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Caring for Fennec Foxes: Stories from a Real-life Zoo Guardian

The summer sun is turning up the heat at Smithsonian’s National Zoo and Conservation Biology Institute. Many of the Zoo’s animals are built for extreme temperatures, including the fennec fox! Dip into the air-conditioned Small Mammal House to escape the heat and learn how animal keeper Maria Montgomery cares for these desert dwelling foxes.

Animal keeper Maria Montgomery takes a selfie with fennec fox Daisy. Maria is wearing a light blue surgical mask and a navy blue T-shirt with the Zoo's logo on the left side of the shirt. Daisy is laying on some stone next to the glass window.

Maria is very passionate about working with the animals in the Small Mammal House, including the fennec foxes!

One of the first animals visitors see in the Small Mammal House is a tiny tan fox with large ears. Fennec foxes are the smallest member of the canid family, weighing around two or three pounds. Size aside, these foxes hold a large space in my heart.

Catch an up-close look at the Zoo 13-year-old female fennec fox, Daisy, in this special encounter:

As I mentioned in the video, fennec foxes are native to a large span of the Sahara Desert in North Africa, where the environment is very sandy and arid. To mimic the conditions they would experience in the desert, our fennec fox habitat has a sandy substrate (ground cover).

The habitat is also designed to look like it’s underground. There are a couple of platforms and hidden spaces to give our foxes a sense of burrowing. In the wild, fennec foxes sleep in burrows during the day to avoid the heat. They usually dig their own burrows, which can include a series of tunnels reaching up to 32 feet long! The dens also have multiple entrances and exits to provide the fox with a safe escape if needed.

Fennec foxes are nocturnal, but visitors may catch the Zoo’s two resident foxes, Daisy and male Barkley, awake in the morning. They are curious, playful and incredibly smart animals. They also seem to enjoy engaging with their keepers more than many other animals. One role of being a keeper is to provide proper stimulation and support for each of our animals’ emotional and physical wellbeing. Husbandry training sessions are one of the best things we can offer the fennec foxes. These voluntary trainings give them greater choice and control over how they spend their time.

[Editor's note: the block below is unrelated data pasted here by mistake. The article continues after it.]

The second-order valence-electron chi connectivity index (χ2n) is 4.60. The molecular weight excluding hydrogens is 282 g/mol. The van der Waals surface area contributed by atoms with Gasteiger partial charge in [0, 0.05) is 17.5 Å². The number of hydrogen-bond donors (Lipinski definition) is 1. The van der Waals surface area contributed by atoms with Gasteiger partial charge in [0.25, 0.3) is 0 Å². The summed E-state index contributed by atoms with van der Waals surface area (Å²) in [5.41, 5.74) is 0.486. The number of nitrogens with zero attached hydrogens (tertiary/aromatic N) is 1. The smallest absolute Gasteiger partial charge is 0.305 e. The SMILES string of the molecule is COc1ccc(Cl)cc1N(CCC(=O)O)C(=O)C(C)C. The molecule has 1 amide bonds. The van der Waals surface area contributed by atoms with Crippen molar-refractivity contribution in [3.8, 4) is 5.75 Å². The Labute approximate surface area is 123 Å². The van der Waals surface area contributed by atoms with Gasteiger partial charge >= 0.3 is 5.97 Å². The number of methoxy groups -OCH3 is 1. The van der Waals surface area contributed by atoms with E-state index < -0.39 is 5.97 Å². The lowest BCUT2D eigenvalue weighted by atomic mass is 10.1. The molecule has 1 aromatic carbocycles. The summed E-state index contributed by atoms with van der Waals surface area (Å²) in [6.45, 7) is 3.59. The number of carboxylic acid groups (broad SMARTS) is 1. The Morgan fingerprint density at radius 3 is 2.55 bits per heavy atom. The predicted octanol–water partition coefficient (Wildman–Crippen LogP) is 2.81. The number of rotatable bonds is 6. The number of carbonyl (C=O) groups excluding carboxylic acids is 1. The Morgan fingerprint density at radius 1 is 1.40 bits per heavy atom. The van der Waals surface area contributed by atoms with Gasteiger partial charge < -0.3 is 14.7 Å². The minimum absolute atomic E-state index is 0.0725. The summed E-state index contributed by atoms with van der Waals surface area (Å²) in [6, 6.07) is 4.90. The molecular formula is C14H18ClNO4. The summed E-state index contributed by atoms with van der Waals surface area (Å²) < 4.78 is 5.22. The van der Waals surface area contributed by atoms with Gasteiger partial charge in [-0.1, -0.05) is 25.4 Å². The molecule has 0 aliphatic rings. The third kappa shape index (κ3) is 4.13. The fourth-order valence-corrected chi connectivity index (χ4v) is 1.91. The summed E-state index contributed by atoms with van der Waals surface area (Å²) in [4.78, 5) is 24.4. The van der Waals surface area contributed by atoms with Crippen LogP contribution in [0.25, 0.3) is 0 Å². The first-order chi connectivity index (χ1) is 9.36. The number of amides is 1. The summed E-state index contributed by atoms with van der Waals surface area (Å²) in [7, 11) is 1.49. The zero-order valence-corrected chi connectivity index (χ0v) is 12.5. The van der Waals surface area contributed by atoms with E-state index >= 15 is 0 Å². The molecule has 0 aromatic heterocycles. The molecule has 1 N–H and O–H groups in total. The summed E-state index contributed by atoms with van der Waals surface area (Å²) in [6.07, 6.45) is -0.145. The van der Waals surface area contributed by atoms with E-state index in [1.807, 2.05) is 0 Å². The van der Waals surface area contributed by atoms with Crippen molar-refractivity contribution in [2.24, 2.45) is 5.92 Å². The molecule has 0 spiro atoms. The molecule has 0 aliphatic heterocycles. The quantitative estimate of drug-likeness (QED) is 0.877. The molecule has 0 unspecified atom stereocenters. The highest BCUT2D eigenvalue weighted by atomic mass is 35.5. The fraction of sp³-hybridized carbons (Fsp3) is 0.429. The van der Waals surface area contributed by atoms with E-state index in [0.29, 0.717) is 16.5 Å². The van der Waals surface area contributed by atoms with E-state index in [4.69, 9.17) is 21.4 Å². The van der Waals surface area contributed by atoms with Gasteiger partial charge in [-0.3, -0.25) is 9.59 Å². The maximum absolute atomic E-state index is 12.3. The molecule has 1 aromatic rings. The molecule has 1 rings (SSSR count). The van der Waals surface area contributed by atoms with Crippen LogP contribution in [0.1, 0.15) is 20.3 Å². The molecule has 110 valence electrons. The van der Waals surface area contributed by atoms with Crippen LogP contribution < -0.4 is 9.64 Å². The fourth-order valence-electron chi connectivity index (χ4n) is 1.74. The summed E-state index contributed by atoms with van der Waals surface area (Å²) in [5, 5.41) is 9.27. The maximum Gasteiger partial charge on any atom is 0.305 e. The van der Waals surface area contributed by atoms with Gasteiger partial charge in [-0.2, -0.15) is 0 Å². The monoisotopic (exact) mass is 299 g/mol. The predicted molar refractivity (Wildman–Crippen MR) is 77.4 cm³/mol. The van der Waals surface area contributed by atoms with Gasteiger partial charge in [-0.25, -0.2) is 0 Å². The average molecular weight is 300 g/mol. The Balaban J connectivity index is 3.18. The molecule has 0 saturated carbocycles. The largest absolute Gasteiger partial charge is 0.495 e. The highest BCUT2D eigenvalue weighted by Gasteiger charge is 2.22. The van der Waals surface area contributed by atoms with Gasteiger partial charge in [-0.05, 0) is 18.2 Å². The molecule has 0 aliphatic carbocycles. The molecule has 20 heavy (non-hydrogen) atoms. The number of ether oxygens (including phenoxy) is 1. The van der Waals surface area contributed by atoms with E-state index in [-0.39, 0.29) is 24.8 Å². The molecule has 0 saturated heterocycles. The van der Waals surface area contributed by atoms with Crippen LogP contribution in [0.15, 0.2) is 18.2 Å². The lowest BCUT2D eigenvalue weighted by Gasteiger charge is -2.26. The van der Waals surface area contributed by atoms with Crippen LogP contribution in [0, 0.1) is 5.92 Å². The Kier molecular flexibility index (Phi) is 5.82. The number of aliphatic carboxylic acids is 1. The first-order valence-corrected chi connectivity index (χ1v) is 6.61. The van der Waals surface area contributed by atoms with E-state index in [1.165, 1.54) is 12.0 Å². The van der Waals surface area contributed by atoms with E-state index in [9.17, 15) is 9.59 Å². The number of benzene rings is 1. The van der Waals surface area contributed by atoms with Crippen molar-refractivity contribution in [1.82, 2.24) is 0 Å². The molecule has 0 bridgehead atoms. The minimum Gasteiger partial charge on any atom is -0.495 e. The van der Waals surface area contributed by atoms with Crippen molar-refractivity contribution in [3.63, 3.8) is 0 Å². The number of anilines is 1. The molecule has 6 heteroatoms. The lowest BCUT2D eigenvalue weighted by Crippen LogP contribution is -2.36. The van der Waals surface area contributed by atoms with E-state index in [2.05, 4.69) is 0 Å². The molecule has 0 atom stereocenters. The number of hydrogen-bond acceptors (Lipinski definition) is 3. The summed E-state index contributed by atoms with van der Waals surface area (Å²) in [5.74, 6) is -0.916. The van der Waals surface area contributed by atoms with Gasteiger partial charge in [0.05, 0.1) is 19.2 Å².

Fennec Fox Daisy looks into a seemingly empty cardboard tissue box. The box has been painted with rainbow colors.

Enrichment is another way we can provide animals proper stimulation and encourage them to use their natural behaviors. For International Equality Day in 2021, Daisy received a ball pit and rainbow painted boxes (pictured) containing her diet. Both items allowed her to listen and dig for her food!

Both of our fennec foxes are target trained, meaning they will follow a ball on the end of a dowel to a desired location. This allows us to position each fox so we can look them over for any bumps, scrapes or abnormalities. They also will voluntarily move from one exhibit to another when asked. There are several reasons we may need them in a certain area, but the most common are for feedings and medical treatments.

Finally, the fennec foxes are scale trained; they will voluntarily step onto a scale so we can obtain their weights as needed. After they successfully perform the desired behavior, we reward them with a favorite treat! Our foxes seem to like mealworms, crickets and other insects best.

In addition to helping us provide the best husbandry and medical care for the fennec foxes, training sessions allow us to bond with each fox individually. Both of our fennec foxes have big personalities. Daisy seems to enjoy spending time with her keepers more than other foxes we have had.

A canid (called a fennec fox) with thick, desert sand-colored fur, a bushy tail and big ears

Fennec foxes are the palest of all foxes. Their light colored fur gives them excellent camouflage!

Fennec foxes may be cute, but they do not make good pets. In fact, in many jurisdictions, it is illegal. They are territorial, difficult to house train and can be destructive. Not to mention the specialized diet, health care and socialization with other fennec foxes they need to have a high quality of life. But most people don’t realize the level of commitment it takes to properly care for these animals until it is too late.

If fennec foxes have piqued your interest in animals, I encourage you to visit Daisy and Barkley at the Small Mammal House. If you aspire to work with this species, be prepared to fall in love! I have so much fun working with our fennec foxes. They have a lot of energy and learn quickly – they certainly keep me on my toes!

Visit Daisy and Barkley in the Small Mammal House when you plan your visit today!